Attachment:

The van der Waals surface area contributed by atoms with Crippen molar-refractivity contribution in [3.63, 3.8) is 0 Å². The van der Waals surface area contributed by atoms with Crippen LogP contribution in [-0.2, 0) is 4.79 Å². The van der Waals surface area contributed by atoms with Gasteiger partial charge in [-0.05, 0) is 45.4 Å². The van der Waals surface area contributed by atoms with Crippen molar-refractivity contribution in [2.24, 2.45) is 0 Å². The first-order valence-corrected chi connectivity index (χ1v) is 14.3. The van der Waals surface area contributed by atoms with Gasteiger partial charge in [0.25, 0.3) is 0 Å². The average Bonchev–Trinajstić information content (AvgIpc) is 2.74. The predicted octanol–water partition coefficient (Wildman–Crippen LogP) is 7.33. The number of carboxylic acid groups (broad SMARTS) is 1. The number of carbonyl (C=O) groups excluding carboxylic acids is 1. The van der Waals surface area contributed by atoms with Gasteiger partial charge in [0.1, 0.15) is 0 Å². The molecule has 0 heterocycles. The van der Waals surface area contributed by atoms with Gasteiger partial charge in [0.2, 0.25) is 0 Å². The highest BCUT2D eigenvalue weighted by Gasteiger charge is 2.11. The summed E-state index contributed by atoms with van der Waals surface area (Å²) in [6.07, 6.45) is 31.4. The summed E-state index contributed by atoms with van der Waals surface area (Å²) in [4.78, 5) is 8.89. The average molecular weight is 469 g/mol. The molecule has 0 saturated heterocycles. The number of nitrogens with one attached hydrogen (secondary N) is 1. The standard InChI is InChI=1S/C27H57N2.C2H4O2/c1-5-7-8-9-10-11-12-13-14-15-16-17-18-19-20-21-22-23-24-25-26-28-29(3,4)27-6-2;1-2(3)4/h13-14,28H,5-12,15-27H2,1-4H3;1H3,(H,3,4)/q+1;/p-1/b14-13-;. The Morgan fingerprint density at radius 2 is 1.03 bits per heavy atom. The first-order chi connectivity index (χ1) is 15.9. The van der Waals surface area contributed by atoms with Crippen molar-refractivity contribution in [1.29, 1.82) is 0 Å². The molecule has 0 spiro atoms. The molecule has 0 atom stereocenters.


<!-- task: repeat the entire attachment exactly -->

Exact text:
The van der Waals surface area contributed by atoms with Crippen molar-refractivity contribution in [3.63, 3.8) is 0 Å². The van der Waals surface area contributed by atoms with Crippen LogP contribution in [-0.2, 0) is 4.79 Å². The van der Waals surface area contributed by atoms with Gasteiger partial charge in [-0.05, 0) is 45.4 Å². The van der Waals surface area contributed by atoms with Crippen molar-refractivity contribution in [2.24, 2.45) is 0 Å². The first-order valence-corrected chi connectivity index (χ1v) is 14.3. The van der Waals surface area contributed by atoms with Gasteiger partial charge in [0.25, 0.3) is 0 Å². The average Bonchev–Trinajstić information content (AvgIpc) is 2.74. The predicted octanol–water partition coefficient (Wildman–Crippen LogP) is 7.33. The number of carboxylic acid groups (broad SMARTS) is 1. The number of carbonyl (C=O) groups excluding carboxylic acids is 1. The van der Waals surface area contributed by atoms with Gasteiger partial charge in [0.1, 0.15) is 0 Å². The molecule has 0 heterocycles. The van der Waals surface area contributed by atoms with Gasteiger partial charge in [0.2, 0.25) is 0 Å². The highest BCUT2D eigenvalue weighted by Gasteiger charge is 2.11. The summed E-state index contributed by atoms with van der Waals surface area (Å²) in [6.07, 6.45) is 31.4. The summed E-state index contributed by atoms with van der Waals surface area (Å²) in [4.78, 5) is 8.89. The average molecular weight is 469 g/mol. The molecule has 0 saturated heterocycles. The number of nitrogens with one attached hydrogen (secondary N) is 1. The standard InChI is InChI=1S/C27H57N2.C2H4O2/c1-5-7-8-9-10-11-12-13-14-15-16-17-18-19-20-21-22-23-24-25-26-28-29(3,4)27-6-2;1-2(3)4/h13-14,28H,5-12,15-27H2,1-4H3;1H3,(H,3,4)/q+1;/p-1/b14-13-;. The Morgan fingerprint density at radius 2 is 1.03 bits per heavy atom. The first-order chi connectivity index (χ1) is 15.9. The van der Waals surface area contributed by atoms with Crippen molar-refractivity contribution in [1.29, 1.82) is 0 Å². The molecule has 0 spiro atoms. The molecule has 0 atom stereocenters.